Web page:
TORONTO (AP) — As if forward Alex Killorn and the Tampa Bay Lightning needed yet another reminder of last year’s monumental playoff collapse in preparing to open the first round Tuesday.
The ever-stingy, John Tortorella-coached Columbus Blue Jackets are standing in their way once again in the best-of-seven series to be played in the Eastern Conference hub city of Toronto.
“We’re not focusing on last year,” Killorn said, in summing up how most Tampa Bay players have grown tired of discussing how the Presidents’ Trophy-winning Lightning were swept in four games by the Blue Jackets in April 2019. “We’re focusing on playing our game and excited for playoff hockey.”
The Lightning, guaranteed a first-round berth, enter as the conference’s second seed after closing the preliminary round-robin tournament with a 2-1 record following a 4-1 loss to Philadelphia on Saturday.
The loss proved costly for Tampa Bay, with star defenseman Victor Hedman not returning after appearing to twist his right ankle in the first period. Hedman’s status is uncertain, and the Lightning are already without captain Steven Stamkos, who has been out since sustaining a lower body injury before training camp opened last month.
Goalie Andrei Vasilevskiy wondered if the Lightning being confronted with a sudden jolt of adversity might actually help them focus after what happened last year. The Lightning won 62 games to match the NHL record set by the 1995-96 Detroit Red Wings and cruised down the stretch after clinching a playoff berth with nearly a month left in the regular season.
“We don’t want to get comfortable like last year,” Vasilevskiy said. “For sure, we’ll have some urgency in there in the first round.”
Seventh-seeded Columbus, meantime, advanced following a 3-0 win over Toronto in a decisive Game 5 on Sunday to settle a rollicking preliminary round series.
The Blue Jackets showed resilience in a series in which both teams rallied from three-goal deficits, including Columbus’ 4-3 overtime loss in Game 4, in which Toronto scored three times in the final four minutes of regulation.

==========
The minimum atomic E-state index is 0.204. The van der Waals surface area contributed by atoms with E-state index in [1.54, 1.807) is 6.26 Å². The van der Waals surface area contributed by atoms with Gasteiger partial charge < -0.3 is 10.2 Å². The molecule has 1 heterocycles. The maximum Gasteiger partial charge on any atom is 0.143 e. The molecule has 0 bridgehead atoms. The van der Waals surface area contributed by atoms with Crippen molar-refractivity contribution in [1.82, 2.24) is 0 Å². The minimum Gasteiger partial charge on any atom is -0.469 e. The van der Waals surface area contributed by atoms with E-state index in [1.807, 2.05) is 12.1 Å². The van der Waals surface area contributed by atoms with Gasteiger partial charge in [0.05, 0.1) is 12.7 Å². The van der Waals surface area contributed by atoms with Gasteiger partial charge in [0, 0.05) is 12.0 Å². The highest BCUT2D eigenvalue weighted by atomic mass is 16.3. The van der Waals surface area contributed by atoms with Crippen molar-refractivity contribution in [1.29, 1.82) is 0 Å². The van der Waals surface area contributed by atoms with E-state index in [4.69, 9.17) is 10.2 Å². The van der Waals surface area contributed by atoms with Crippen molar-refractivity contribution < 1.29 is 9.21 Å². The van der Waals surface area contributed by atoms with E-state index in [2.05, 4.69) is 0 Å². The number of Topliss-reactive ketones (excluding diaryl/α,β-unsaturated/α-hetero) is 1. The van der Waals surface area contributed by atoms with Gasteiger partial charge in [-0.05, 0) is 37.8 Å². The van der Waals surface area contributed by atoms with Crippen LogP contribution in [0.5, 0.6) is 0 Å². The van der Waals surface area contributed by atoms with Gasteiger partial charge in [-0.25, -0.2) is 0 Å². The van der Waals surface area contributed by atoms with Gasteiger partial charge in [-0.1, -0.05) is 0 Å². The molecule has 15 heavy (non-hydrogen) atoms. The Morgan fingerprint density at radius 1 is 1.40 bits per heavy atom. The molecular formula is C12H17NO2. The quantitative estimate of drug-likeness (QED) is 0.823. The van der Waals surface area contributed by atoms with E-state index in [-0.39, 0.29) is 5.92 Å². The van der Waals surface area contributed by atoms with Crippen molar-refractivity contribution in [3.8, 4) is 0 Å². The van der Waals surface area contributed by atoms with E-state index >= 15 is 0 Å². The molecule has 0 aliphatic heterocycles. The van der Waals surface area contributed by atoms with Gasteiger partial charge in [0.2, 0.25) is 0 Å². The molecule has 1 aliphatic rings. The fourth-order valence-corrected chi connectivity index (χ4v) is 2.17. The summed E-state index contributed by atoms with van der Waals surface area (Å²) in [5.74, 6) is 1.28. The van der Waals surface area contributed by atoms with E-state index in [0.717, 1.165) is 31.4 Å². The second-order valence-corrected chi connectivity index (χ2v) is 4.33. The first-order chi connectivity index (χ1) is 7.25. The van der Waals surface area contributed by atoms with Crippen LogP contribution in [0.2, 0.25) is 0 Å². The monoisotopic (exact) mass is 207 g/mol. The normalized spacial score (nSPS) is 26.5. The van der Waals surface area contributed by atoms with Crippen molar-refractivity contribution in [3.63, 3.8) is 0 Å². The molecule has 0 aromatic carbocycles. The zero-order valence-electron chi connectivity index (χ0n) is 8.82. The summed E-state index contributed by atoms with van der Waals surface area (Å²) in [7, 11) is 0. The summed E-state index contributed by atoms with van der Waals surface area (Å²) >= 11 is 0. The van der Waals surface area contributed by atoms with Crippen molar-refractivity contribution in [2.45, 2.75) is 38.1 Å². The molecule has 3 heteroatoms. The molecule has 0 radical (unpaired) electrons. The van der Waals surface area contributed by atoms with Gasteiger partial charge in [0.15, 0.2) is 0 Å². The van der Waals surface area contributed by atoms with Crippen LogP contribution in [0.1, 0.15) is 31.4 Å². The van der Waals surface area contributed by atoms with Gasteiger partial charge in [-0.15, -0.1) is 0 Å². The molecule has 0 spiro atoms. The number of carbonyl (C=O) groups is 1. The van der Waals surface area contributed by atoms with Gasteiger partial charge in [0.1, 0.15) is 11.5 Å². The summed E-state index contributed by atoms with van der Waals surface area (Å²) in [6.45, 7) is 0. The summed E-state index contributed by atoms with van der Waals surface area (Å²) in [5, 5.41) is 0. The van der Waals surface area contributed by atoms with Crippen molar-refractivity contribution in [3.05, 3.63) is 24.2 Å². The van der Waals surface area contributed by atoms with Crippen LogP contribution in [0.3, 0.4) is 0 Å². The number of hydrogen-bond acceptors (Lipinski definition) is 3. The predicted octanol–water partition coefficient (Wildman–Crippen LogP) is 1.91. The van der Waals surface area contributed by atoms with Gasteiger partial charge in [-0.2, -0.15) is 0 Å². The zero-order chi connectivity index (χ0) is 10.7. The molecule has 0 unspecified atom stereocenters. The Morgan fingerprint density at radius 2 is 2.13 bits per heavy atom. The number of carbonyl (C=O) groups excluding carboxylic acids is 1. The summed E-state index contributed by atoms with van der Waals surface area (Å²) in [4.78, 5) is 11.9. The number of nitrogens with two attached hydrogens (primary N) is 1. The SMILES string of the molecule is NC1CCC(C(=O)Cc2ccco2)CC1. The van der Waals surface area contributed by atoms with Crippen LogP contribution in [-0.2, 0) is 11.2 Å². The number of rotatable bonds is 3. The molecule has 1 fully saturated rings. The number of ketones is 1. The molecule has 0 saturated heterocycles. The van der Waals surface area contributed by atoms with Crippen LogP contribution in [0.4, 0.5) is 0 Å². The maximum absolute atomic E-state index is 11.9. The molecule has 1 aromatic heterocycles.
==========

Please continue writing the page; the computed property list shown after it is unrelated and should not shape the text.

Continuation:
Though the Blue Jackets are playing two games in less than 48 hours, captain Nick Foligno believes Columbus might have an early edge in having already played meaningful games.
“I fully anticipate the Lightning to be ready to play. This is for real now,” Foligno said. “And I guess you can say we’ve been playing that kind of hockey for a little longer. But they’re a well-coached veteran team that understands what they’re up against.”
Lightning coach Jon Cooper dismissed comparisons to last year’s playoffs by noting the changes to each teams’ rosters.
Tampa Bay’s late-season additions included forwards Blake Coleman and Barclay Goodrow and defenseman Zach Bogosian. They also signed free-agent forward Pat Maroon, a member of the Stanley Cup-winning champion St. Louis Blues in 2019.
The Blue Jackets made significant offseason changes, after losing forwards Artemi Panarin, Matt Duchene and Ryan Dzingel as well as starting goalie Sergei Bobrovsky in free agency.
The Blue Jackets were 0 of 14 on power-play opportunities against Toronto, and haven’t scored a power-play goal in their past eight games going back to the regular season.
“Yeah, we need to get it going. It’s been a struggle,” Tortorella said. “If we keep on thinking about succeeding in this here, we need to get that straightened out.”
Columbus penalty killers went 11 of 13.
The Lightning converted 2 of 5 man-advantage opportunities, and allowed one power-play goal on 11 chances.
Tortorella doesn’t believe his Blue Jackets get enough respect because they play a tight-checking style which doesn’t generate much offense.
“That’s something we’ll keep internal. It’s kind of an inner fire for us,” Tortorella said. “It (ticks) me off as far as how sometimes we’re perceived in our market and all that. But you can’t get caught up in perception. It’s a tough way to live if you worry about perception.”
Cooper wondered if his team might initially be a step behind the Blue Jackets.
“It’s hard to replicate what they just went through. Like, we can’t do it,” he said. “None of the games we played were do or die.”
Aside from injuries, however, Cooper noted the Lightning should be more rested.
The Lightning are making their 12th playoff appearance, sixth in seven years, and won the Cup with Tortorella as coach in 2004.
The Blue Jackets are making their sixth playoff appearance and fourth consecutive under Tortorella. Their series victory over Tampa Bay last year was the first in franchise history.